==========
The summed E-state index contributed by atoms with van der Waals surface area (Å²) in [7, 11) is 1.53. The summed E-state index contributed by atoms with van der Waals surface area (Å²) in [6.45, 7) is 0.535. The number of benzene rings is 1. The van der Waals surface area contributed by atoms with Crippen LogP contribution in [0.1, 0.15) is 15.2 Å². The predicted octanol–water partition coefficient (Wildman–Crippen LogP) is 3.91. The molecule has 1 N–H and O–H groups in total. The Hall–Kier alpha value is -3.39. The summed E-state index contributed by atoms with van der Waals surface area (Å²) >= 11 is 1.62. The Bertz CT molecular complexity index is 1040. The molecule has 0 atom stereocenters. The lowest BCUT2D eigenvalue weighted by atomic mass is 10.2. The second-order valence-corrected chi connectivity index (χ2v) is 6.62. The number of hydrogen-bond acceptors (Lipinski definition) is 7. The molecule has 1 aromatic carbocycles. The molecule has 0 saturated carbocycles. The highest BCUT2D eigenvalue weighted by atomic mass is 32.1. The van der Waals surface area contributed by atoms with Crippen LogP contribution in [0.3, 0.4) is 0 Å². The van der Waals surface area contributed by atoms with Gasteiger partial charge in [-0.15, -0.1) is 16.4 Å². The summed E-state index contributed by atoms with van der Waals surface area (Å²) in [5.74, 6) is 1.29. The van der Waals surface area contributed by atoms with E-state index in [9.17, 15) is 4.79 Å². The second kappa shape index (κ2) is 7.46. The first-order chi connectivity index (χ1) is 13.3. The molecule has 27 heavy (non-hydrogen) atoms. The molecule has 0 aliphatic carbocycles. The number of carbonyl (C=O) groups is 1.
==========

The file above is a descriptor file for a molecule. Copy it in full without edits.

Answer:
The summed E-state index contributed by atoms with van der Waals surface area (Å²) in [7, 11) is 1.53. The summed E-state index contributed by atoms with van der Waals surface area (Å²) in [6.45, 7) is 0.535. The number of benzene rings is 1. The van der Waals surface area contributed by atoms with Crippen LogP contribution in [0.1, 0.15) is 15.2 Å². The predicted octanol–water partition coefficient (Wildman–Crippen LogP) is 3.91. The molecule has 1 N–H and O–H groups in total. The Hall–Kier alpha value is -3.39. The summed E-state index contributed by atoms with van der Waals surface area (Å²) >= 11 is 1.62. The Bertz CT molecular complexity index is 1040. The molecule has 0 atom stereocenters. The lowest BCUT2D eigenvalue weighted by atomic mass is 10.2. The second-order valence-corrected chi connectivity index (χ2v) is 6.62. The number of hydrogen-bond acceptors (Lipinski definition) is 7. The molecule has 1 aromatic carbocycles. The molecule has 0 saturated carbocycles. The highest BCUT2D eigenvalue weighted by atomic mass is 32.1. The van der Waals surface area contributed by atoms with Crippen LogP contribution in [0.3, 0.4) is 0 Å². The van der Waals surface area contributed by atoms with Gasteiger partial charge in [-0.15, -0.1) is 16.4 Å². The summed E-state index contributed by atoms with van der Waals surface area (Å²) in [5.74, 6) is 1.29. The van der Waals surface area contributed by atoms with E-state index in [9.17, 15) is 4.79 Å². The second kappa shape index (κ2) is 7.46. The first-order chi connectivity index (χ1) is 13.3. The molecule has 27 heavy (non-hydrogen) atoms. The molecule has 0 aliphatic carbocycles. The number of carbonyl (C=O) groups is 1.